A blog devoted to exploring wines made from unusual grape varieties and/or grown in unfamiliar regions all over the world. All wines are purchased by me from shops in the Boston metro area or directly from wineries that I have visited. If a reviewed bottle is a free sample, that fact is acknowledged prior to the bottle's review. I do not receive any compensation from any of the wineries, wine shops or companies that I mention on the blog.

Tuesday, March 26, 2013

Rebo - Benaco Bresciano, Lombardy, Italy

I frequently receive emails from readers who are looking for more information about a particular grape that they've come across that I haven't had an opportunity to write about yet.  A few months ago, several different readers started asking me about an Italian grape called Rebo, which at the time I had not heard of before.  One of the people inquiring was just starting to import wine into Ontario, Canada, under the name Don Emilio Brands, and a wine made from the Rebo grape was going to be his first import.  It took some creativity, but I was able to get a bottle of Rebo from him, and I'd like to tell you a little more about the grape and the wine made from it.

Rebo was created in 1948 by an Italian agricultural geneticist named Rebo Rigatti at the San Michele all'Adige research center in Trentino.  Rigatti lived from 1891 until 1971, which made him a contemporary of Luigi Manzoni, creator of many Italian crossings such as Manzoni Bianco.  Manzoni was certainly a more prolific breeder and his crossings are definitely more widespread today than Rigatti's, as evidenced by the fact that Rebo, Rigatti's most well-known crossing, is planted on less than 100 acres in Italy today, as opposed to 24,000 acres for Manzoni Bianco.  Many sources (such as Wine Grapes) indicate that Rigatti initially listed Rebo's parentage as Merlot x Marzemino, but that DNA evidence has recently shown that it is in fact a Merlot x Teroldego crossing.  Lacombe et al. (citation 1), in their massive study which analyzed several thousand grape varieties to test for synonymies and parental relationships, confirmed that the correct parentage is Merlot x Teroldego, but they list it as confirmation of the breeder's data, which suggests that Rigatti had the parentage recorded correctly all along.  I do not have access to Rigatti's papers or published reports so I'm not sure what he actually said, but I don't suppose it matters much since the actual parentage has been confirmed several times at this point.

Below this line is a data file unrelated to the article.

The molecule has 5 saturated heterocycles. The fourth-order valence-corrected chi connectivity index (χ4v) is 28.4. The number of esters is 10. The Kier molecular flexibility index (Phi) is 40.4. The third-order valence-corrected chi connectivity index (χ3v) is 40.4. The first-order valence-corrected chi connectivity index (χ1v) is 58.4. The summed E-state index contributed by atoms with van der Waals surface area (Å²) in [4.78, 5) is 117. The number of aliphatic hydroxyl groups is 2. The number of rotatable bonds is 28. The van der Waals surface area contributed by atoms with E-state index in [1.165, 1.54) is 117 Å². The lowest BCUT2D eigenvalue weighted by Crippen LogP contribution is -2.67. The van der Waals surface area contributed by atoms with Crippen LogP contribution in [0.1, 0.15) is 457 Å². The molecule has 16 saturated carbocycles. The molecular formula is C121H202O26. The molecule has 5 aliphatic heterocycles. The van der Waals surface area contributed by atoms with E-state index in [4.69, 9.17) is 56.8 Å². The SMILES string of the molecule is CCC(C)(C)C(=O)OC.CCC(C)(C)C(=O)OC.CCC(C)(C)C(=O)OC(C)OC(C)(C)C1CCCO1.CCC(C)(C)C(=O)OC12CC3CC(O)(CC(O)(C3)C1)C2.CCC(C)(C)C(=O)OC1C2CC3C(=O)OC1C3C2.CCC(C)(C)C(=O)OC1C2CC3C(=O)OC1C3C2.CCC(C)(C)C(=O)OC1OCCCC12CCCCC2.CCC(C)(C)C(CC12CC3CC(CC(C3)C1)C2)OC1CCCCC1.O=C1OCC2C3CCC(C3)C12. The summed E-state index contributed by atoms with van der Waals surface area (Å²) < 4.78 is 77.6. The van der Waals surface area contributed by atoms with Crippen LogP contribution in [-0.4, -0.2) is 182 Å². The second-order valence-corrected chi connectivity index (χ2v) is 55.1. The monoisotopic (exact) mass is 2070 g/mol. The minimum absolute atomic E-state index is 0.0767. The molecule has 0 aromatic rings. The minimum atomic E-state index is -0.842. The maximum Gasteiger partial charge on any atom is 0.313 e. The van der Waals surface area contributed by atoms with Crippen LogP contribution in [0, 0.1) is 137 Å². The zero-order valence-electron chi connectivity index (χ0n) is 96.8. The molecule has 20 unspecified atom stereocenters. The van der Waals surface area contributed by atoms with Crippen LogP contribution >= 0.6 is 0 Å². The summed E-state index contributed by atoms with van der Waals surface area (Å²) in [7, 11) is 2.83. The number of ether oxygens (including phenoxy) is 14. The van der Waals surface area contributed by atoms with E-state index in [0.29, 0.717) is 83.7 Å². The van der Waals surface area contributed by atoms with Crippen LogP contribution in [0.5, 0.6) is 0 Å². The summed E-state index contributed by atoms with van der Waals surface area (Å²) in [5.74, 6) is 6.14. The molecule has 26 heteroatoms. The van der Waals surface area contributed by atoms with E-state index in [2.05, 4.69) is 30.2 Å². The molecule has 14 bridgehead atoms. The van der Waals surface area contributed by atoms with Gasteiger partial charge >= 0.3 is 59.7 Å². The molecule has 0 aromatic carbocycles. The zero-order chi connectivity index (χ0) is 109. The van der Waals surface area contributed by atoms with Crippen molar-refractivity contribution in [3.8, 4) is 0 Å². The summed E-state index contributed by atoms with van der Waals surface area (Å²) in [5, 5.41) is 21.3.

Most of the Rebo grown in Italy is in the province of Trentino, where Rebo Rigatti lived and worked.  Wine Grapes claims that varietal wines from Rebo are grown only in the Trentino DOC, but I think what they mean is that the Trentino DOC is the only DOC or DOCG area in Italy that allows for varietal Rebo wines.  Today's wine, the 2009 Pratello "Nero per Sempre," is from the Benaco Bresciano IGT region, which is around the western shore of Lake Garda in Lombardy.  Nero per Sempre means something like "black forever" in Italian, but I'm not exactly sure what that's supposed to mean in this context.  This wine is made from 100% Rebo grapes that are dried in wooden boxes with forced ventilation for 30 days.  The partially dried grapes are then pressed and the juice is poured into stainless steel tanks for fermentation.  The process is very similar to the production of Amarone, but the drying time for Amarone grapes is much longer.  Pratello also makes a regular table wine from non-dried grapes that is 95% Rebo and 5% Barbera, but I wasn't able to try that particular wine.